The Rifle Company Platoon Commanders were all recently commissioned and from a variety of backgrounds. Five were National Service Officers who had attended a twenty two week course at the recently established Officer Cadet Training School at Scheyville in New South Wales. They included Ted Pott & Terry O'Hanlon in B Company, Harry Neesham and John Deane-Butcher, in C Company and Finny Roe in D Company. The others were regular officers, three of whom had been commissioned from the ranks after a twelve month course at Portsea including Dennis Rainer, Mick Deak and Bob Gunning. John Nelson had been a civilian entry to Portsea and Greg Negus had transferred to the regular Army from the CMF. Only Roger Wainwright and John Hartley were RMC graduates and serving as Platoon Commanders in C and A companies respectively. John was subsequently twice Mentioned in Despatches (MID). Trevor Sheehan and John MacAloney had transferred from 1RAR; both were Portsea graduates and they commanded the Mortar and Assault Pioneer Platoons respectively. John was later awarded an MC. Ron Shambrook was the Quartermaster and had transferred from the CMF to the Regular Army in 1962. Bob Supple was the Transport Officer. Both had transferred from 1 RAR. Bob had been commanding 1RAR's airborne platoon detached to RAAF Williamtown and became 2I/C of B Company 5RAR, but when the more senior Bob O'Neill arrived, he was moved to the only remaining post for a senior Subaltern and was less than pleased! Darryl Lovell had also transferred from 1 RAR and had been the Assistant Adjutant until about two weeks prior to embarkation when the after effects of a Friday night "celebration" got the better of him and he was hospitalised. He rejoined after we had arrived in South Vietnam and had begun to settle in to Nui Dat. Ralph Thompson had also transferred from 1RAR and took over from Darryl as Assistant Adjutant.

Mick Deak was one of A company's three Platoon Commanders. Mick had been a particularly hard nosed Private soldier (and sometimes a L/Cpl) in E Company 1RAR and frequently in trouble for fighting. Much to the surprise of everyone in E Company, Mick applied for a Commission and even more surprising was his success in passing the selection for entry to the course at Portsea. Years later he told me it was prowess on the Rugby field which clinched his place at Portsea. Newly commissioned Officers graduating from Portsea were seldom posted back to the unit in which they had served in the ranks but someone at Army HQ Personnel branch had obviously forgotten that 5RAR was raised from 1RAR in which Mick had been such a hell raiser. When we received notice of the arrival of 2nd Lieutenant MG Deak, I just knew there would be trouble ― and so there was, but it all turned out right in the end and Mick was awarded an MC whilst commanding the Anti Tank Platoon (prior to its conversion into a Reconnaissance Platoon). Dennis Rainer who had been a Section Commander in E Company 1RAR was also posted to us on graduation from Portsea. Dennis was awarded an MID and an MC whilst serving in D Company.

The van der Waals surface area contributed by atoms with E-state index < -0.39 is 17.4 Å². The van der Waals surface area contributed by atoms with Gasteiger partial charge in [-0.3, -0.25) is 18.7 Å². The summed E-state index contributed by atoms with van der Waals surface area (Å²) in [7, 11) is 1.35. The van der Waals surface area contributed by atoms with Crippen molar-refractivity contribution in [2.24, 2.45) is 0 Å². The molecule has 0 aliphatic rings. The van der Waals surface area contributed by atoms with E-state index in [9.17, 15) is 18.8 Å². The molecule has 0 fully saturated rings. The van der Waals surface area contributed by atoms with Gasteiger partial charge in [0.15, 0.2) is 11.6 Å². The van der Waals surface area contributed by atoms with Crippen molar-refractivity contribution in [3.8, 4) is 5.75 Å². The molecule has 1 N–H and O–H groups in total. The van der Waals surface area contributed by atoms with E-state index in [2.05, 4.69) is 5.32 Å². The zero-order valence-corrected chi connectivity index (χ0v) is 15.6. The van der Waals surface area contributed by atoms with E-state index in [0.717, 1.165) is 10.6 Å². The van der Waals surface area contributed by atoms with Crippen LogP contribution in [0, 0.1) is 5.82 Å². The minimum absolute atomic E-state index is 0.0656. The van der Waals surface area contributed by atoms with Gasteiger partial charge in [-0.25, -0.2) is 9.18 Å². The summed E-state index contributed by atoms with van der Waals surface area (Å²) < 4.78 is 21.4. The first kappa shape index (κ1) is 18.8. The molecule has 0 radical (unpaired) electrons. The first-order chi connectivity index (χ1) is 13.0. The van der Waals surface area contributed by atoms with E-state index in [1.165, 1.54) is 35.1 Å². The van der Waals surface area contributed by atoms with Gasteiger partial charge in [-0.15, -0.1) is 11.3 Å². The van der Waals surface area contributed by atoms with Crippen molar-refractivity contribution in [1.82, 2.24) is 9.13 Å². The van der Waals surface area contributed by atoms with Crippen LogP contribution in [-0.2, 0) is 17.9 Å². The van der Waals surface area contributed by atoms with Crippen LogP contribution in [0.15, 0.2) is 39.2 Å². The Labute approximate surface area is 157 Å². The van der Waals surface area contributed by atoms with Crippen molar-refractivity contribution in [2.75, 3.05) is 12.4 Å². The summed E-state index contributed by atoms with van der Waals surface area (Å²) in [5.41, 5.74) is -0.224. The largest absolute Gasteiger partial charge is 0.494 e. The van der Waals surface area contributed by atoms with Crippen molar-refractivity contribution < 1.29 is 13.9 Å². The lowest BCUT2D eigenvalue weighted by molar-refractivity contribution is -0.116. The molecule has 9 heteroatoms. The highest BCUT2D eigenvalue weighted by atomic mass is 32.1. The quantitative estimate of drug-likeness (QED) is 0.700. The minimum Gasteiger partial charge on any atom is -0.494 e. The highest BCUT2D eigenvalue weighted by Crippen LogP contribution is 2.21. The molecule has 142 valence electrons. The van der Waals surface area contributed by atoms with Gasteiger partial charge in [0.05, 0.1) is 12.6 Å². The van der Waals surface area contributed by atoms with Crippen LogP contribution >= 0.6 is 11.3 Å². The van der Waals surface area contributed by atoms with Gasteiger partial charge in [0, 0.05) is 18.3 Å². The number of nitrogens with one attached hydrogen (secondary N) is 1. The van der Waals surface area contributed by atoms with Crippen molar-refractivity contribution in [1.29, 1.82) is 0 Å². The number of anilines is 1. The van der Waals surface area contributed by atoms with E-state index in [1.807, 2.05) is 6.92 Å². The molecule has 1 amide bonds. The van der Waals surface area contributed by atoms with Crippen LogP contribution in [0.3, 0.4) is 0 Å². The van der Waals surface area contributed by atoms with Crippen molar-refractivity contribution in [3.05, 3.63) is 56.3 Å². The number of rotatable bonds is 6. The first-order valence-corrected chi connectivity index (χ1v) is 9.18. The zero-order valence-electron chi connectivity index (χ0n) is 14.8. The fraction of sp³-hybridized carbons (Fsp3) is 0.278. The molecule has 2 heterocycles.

With one exception the officers who would lead 5RAR in battle were younger than earlier Battalions of the Regiment that had been sent to war but at the Company Commander level, several had experience of active service in Malaya and all seemed to get on together very well.

I succeeded Ron Boxall as Adjutant and Ron joined D Company as Paul Greenhalgh's 2 I/C. Ron had been Assistant Adjutant in 1RAR (Pentropic), and during his time as Adjutant of 5RAR had needed to concentrate on the personnel responsibilities of the job.. Ron had done the hard work and as we had a competent Assistant Adjutant in Darryl Lovell and a very capable Chief Clerk in Staff Sergeant Merv Fridolf, I was confident in their ability to look after the remaining detail and henceforth delegated much of my personnel responsibilities to Daryl and to Merv.

My primary interest was in operations and as was the case in 1RAR, the Adjutant became the Assistant Operations Officer responsible for the day to day running of the Battalion command post, air support – both helicopter tactical movement and offensive ground attack- and manning the rear radio link to Task Force Headquarters. One personnel function that I did retain was responsibility for the discipline of junior officers. This would not be easy when the Battalion was engaged in almost continuous operations in South Vietnam but I regarded it as being very important for junior officers to know that the Adjutant was there to keep them in line when necessary and provide guidance whenever possible.